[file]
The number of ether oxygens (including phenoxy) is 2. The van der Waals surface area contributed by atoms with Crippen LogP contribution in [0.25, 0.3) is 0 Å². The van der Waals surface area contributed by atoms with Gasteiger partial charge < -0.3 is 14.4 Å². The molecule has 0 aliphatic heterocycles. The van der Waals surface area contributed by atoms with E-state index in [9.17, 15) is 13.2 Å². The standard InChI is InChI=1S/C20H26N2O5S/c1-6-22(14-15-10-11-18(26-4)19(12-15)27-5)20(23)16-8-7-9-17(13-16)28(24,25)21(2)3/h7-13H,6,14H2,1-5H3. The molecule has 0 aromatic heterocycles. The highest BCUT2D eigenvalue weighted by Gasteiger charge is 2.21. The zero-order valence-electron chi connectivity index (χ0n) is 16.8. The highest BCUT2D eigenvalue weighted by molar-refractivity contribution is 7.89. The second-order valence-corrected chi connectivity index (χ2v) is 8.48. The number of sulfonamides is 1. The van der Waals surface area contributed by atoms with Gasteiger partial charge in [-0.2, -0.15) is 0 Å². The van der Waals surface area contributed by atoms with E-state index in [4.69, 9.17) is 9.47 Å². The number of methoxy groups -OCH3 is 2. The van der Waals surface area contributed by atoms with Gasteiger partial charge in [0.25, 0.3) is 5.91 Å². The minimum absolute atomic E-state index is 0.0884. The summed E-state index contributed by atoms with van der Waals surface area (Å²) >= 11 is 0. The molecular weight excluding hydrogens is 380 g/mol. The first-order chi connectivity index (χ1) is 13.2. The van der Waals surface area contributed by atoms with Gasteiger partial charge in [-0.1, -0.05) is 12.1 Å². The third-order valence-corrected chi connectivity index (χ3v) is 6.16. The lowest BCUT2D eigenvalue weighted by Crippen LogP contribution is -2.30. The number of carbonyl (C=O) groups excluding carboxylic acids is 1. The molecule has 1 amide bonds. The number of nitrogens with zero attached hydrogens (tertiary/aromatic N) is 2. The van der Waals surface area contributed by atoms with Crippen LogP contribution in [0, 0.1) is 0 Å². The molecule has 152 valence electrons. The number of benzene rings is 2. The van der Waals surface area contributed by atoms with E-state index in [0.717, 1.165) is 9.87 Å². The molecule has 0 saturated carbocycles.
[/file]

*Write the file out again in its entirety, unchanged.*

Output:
The number of ether oxygens (including phenoxy) is 2. The van der Waals surface area contributed by atoms with Crippen LogP contribution in [0.25, 0.3) is 0 Å². The van der Waals surface area contributed by atoms with Gasteiger partial charge < -0.3 is 14.4 Å². The molecule has 0 aliphatic heterocycles. The van der Waals surface area contributed by atoms with E-state index in [9.17, 15) is 13.2 Å². The standard InChI is InChI=1S/C20H26N2O5S/c1-6-22(14-15-10-11-18(26-4)19(12-15)27-5)20(23)16-8-7-9-17(13-16)28(24,25)21(2)3/h7-13H,6,14H2,1-5H3. The molecule has 0 aromatic heterocycles. The highest BCUT2D eigenvalue weighted by Gasteiger charge is 2.21. The zero-order valence-electron chi connectivity index (χ0n) is 16.8. The highest BCUT2D eigenvalue weighted by molar-refractivity contribution is 7.89. The second-order valence-corrected chi connectivity index (χ2v) is 8.48. The number of sulfonamides is 1. The van der Waals surface area contributed by atoms with Gasteiger partial charge in [-0.2, -0.15) is 0 Å². The van der Waals surface area contributed by atoms with E-state index in [4.69, 9.17) is 9.47 Å². The number of methoxy groups -OCH3 is 2. The van der Waals surface area contributed by atoms with Gasteiger partial charge in [0.25, 0.3) is 5.91 Å². The minimum absolute atomic E-state index is 0.0884. The summed E-state index contributed by atoms with van der Waals surface area (Å²) >= 11 is 0. The molecular weight excluding hydrogens is 380 g/mol. The first-order chi connectivity index (χ1) is 13.2. The van der Waals surface area contributed by atoms with Gasteiger partial charge in [-0.1, -0.05) is 12.1 Å². The third-order valence-corrected chi connectivity index (χ3v) is 6.16. The lowest BCUT2D eigenvalue weighted by Crippen LogP contribution is -2.30. The number of carbonyl (C=O) groups excluding carboxylic acids is 1. The molecule has 1 amide bonds. The number of nitrogens with zero attached hydrogens (tertiary/aromatic N) is 2. The van der Waals surface area contributed by atoms with Crippen LogP contribution in [0, 0.1) is 0 Å². The molecule has 152 valence electrons. The number of benzene rings is 2. The van der Waals surface area contributed by atoms with E-state index in [0.717, 1.165) is 9.87 Å². The molecule has 0 saturated carbocycles.